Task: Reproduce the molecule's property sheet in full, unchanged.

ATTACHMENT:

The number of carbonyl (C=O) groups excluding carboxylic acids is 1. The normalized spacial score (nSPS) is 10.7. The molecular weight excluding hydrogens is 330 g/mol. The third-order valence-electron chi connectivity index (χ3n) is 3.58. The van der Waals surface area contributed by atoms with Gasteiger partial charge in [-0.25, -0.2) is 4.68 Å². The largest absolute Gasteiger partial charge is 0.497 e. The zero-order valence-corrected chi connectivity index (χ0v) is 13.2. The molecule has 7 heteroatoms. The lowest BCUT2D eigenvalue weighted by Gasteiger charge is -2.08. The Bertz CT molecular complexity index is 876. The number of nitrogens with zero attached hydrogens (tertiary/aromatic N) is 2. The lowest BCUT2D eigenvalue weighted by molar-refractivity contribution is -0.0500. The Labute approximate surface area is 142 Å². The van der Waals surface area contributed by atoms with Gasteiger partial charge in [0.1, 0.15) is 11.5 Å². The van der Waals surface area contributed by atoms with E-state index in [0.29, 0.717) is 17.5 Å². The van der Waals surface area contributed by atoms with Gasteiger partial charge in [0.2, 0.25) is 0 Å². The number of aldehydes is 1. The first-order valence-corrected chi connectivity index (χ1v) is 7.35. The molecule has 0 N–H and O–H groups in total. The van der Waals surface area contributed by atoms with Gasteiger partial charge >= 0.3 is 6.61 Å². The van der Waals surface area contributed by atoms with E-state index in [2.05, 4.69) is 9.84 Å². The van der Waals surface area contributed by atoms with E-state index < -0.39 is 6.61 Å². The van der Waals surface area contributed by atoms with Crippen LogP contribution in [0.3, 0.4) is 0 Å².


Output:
The number of carbonyl (C=O) groups excluding carboxylic acids is 1. The normalized spacial score (nSPS) is 10.7. The molecular weight excluding hydrogens is 330 g/mol. The third-order valence-electron chi connectivity index (χ3n) is 3.58. The van der Waals surface area contributed by atoms with Gasteiger partial charge in [-0.25, -0.2) is 4.68 Å². The largest absolute Gasteiger partial charge is 0.497 e. The zero-order valence-corrected chi connectivity index (χ0v) is 13.2. The molecule has 7 heteroatoms. The lowest BCUT2D eigenvalue weighted by Gasteiger charge is -2.08. The Bertz CT molecular complexity index is 876. The number of nitrogens with zero attached hydrogens (tertiary/aromatic N) is 2. The lowest BCUT2D eigenvalue weighted by molar-refractivity contribution is -0.0500. The Labute approximate surface area is 142 Å². The van der Waals surface area contributed by atoms with Gasteiger partial charge in [0.1, 0.15) is 11.5 Å². The van der Waals surface area contributed by atoms with E-state index in [0.29, 0.717) is 17.5 Å². The van der Waals surface area contributed by atoms with Gasteiger partial charge in [0.2, 0.25) is 0 Å². The number of aldehydes is 1. The first-order valence-corrected chi connectivity index (χ1v) is 7.35. The molecule has 0 N–H and O–H groups in total. The van der Waals surface area contributed by atoms with Gasteiger partial charge >= 0.3 is 6.61 Å². The van der Waals surface area contributed by atoms with E-state index in [2.05, 4.69) is 9.84 Å². The van der Waals surface area contributed by atoms with E-state index < -0.39 is 6.61 Å². The van der Waals surface area contributed by atoms with Crippen LogP contribution in [0.3, 0.4) is 0 Å².